November 28, 2018

The Legislative Outlook in the Lame Duck Session

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  • The current continuing resolution (CR) funding many government functions, including key affordable housing and community development programs, expires next Friday, December 7. If Congress is unable to reach an agreement on final fiscal year (FY) 2019 spending before the current CR expires, they will need to pass another CR or face a partial government shutdown starting December 8. On the tax policy side, House Ways and Means Committee Chairman Kevin Brady (R-TX) earlier this week released tax legislation in an opening bid to negotiate a tax package before Congress adjourns for the year. The package includes a clarification that veterans are an eligible group under the Low Income Housing Tax Credit’s (Housing Credit) general public use rule for properties financed using multifamily Housing Bonds. The legislative outlook for this opening bid from House Republicans is unclear — there is limited legislative time remaining and Congress will likely prioritize finalizing FY 2019 appropriations.
  • An article in The Pew Charitable Trusts’ Stateline notes that rent stabilization laws have been gaining traction in various jurisdictions across the country. It points out that over the past year, renters’ rights efforts have accomplished policy wins in Berkeley, Chicago, Washington, D.C., and Westchester County, New York. The article also highlights that rent regulation measures have been considered in Hawaii, Illinois, Minnesota, New Jersey and Washington State. As previously reported in Community Developments, New York State’s rent regulation laws will expire in June 2019, and State Legislators are currently considering a number of bills that would strengthen those laws. Elizabeth Ginsburg, senior program officer at Enterprise New York, notes that “under the current system, landlords can revoke preferential rent upon lease renewal, putting families at risk of losing their homes.”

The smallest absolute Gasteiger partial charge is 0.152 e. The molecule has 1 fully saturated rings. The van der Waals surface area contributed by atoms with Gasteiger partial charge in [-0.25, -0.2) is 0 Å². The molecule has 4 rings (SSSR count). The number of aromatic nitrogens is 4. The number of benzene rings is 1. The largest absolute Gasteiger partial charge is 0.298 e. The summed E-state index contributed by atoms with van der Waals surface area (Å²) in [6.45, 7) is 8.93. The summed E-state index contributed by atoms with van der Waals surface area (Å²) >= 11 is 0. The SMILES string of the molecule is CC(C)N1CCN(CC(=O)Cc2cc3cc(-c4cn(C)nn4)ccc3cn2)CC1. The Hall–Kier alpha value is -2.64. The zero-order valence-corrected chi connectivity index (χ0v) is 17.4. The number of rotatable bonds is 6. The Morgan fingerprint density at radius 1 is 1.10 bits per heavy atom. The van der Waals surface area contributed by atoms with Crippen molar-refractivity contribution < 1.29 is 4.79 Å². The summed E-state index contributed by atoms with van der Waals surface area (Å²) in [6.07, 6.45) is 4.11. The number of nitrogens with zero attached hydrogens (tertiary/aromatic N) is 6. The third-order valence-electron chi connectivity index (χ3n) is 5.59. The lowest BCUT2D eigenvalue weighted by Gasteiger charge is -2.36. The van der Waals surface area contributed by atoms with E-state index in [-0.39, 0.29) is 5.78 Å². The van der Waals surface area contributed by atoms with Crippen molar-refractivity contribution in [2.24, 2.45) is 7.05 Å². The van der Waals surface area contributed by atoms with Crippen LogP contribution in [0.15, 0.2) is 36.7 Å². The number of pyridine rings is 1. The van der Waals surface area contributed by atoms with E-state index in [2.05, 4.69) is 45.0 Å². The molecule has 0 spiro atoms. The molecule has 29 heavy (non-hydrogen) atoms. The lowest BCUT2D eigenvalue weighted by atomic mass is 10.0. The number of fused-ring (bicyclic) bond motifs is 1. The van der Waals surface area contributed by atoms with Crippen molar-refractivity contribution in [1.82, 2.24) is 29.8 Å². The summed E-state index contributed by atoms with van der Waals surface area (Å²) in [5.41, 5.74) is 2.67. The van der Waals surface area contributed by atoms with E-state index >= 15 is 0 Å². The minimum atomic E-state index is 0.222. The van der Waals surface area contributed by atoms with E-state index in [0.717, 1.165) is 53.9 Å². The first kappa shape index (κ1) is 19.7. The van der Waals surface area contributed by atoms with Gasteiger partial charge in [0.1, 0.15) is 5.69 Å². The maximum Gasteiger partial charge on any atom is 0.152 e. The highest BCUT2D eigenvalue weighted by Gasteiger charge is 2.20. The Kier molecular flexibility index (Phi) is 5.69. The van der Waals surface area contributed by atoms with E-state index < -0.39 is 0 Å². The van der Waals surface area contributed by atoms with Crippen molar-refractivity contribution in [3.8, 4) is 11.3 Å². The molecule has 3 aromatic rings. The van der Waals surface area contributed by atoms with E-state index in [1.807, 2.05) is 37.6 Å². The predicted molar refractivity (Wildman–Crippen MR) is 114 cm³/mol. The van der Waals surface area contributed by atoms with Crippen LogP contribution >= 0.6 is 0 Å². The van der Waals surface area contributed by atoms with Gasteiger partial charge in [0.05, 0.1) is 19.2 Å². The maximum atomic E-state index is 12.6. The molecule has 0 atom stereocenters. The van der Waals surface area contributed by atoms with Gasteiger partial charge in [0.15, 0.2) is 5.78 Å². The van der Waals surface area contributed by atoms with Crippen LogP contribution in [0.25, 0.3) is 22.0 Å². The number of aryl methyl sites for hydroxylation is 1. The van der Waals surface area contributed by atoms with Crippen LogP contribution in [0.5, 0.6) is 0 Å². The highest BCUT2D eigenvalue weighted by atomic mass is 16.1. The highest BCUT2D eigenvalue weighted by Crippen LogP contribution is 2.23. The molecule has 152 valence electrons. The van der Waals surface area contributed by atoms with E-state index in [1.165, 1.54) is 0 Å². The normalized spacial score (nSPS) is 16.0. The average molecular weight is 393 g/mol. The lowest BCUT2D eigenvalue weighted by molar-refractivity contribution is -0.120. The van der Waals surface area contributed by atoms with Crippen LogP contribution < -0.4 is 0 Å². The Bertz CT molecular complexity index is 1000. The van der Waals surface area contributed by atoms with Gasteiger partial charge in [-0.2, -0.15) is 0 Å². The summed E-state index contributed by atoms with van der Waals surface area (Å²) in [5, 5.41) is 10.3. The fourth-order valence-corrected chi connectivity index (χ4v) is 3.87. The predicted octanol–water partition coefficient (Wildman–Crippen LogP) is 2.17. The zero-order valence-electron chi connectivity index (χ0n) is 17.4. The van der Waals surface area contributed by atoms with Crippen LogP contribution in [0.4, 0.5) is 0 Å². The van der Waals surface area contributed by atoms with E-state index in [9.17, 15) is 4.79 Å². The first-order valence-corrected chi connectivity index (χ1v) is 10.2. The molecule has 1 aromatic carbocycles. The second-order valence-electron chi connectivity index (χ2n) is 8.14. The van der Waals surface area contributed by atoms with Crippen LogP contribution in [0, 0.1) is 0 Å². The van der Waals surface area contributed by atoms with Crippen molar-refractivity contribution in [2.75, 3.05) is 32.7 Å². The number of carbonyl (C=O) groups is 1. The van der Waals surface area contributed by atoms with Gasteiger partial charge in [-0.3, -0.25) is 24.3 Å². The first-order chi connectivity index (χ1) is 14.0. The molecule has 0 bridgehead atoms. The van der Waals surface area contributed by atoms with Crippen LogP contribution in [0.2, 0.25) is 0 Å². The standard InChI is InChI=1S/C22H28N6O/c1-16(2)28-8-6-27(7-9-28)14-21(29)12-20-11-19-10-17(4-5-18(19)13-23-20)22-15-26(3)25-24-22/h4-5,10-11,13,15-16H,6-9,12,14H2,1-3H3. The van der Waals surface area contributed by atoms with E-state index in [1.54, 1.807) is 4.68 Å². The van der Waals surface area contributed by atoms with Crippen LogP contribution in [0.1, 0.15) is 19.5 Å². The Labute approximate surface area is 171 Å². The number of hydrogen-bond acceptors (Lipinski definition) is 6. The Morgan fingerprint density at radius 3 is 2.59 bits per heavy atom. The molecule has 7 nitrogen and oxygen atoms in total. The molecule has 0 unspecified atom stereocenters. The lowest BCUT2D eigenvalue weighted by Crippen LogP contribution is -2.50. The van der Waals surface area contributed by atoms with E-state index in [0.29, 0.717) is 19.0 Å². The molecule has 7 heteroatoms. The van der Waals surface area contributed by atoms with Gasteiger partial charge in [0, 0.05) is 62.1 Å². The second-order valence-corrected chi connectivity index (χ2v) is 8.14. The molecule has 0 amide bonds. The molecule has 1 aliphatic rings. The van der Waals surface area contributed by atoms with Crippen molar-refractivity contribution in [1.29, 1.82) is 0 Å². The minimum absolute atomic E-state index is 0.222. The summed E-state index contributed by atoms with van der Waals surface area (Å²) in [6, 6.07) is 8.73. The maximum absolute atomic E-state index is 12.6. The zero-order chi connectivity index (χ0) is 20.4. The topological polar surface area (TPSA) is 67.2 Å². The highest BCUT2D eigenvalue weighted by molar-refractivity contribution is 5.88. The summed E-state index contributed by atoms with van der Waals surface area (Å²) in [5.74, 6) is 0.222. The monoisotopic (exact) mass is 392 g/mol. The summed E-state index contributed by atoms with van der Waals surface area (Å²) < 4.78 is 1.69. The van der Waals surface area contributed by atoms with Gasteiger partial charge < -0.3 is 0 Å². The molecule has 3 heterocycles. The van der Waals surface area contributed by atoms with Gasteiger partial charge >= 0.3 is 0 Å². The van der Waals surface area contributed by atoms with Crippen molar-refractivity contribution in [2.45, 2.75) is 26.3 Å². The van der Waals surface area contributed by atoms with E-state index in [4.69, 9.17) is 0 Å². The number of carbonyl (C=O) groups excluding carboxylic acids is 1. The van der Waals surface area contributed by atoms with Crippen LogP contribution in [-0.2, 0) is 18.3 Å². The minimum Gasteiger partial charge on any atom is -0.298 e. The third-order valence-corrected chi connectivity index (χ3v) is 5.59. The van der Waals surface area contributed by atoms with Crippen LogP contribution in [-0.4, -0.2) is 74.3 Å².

• An article in the Los Angeles Times notes that California’s Camp Fire has worsened the state’s housing challenge. According to the article, the vacancy rate in the rental market in that region, which hovered around 3 percent before the wildfire, has fallen to near zero, and hotels and motels from Sacramento to Redding have reached full capacity. In addition, temporary shelters run by the Red Cross to house wildfire survivors still hold more than 600 people, many of them elderly and impoverished. Finally, the article looks at some the wildfire’s unwelcomed side effects, including price gouging, the displacement of thousands of Californians and real estate speculation. (LA Times, November 2018) 
  • A bill that would reauthorize the National Flood Insurance Program (NFIP) — currently set to expire this Friday, November 30 — through December 7 has been introduced in the House. This extension would give lawmakers more time to consider adopting a long-term extension bill and potential reforms to the debt-burdened program, which has been facing pressure from the string of costly natural disasters in recent years. (PoliticoPro, November 28)
  • According to the Department of Commerce, the sales of new U.S. homes in October dropped 8.9 percent month-over-month and 12 percent year-over-year to a seasonally adjusted annual rate of 544,000, which marks the steepest decline since December 2017. The Wall Street Journal suggests that “while price growth has slowed some, it appears in part to reflect weakening demand, as inventory has built up in recent months.” Sales of previously owned homes in October rose 1.4 percent month-over-month but declined 5.1 percent year-over-year, signaling continued weakness in the housing market. (WSJ, November 28) 

Upcoming Webinar 

  • On Monday, December 3, the Campaign for Housing and Community Development Funding (CHCDF) will host a webinar on the federal funding outlook for affordable housing and community development programs in fiscal years 2019 and 2020. This webinar, which will feature Doug Rice of the Center on Budget and Policy Priorities, Linda Couch of LeadingAge and Joey Lindstrom of the National Low Income Housing Coalition, will discuss how stakeholders can effectively advocate for increased federal investments in proven affordable housing and community development programs. Register here for the webinar.

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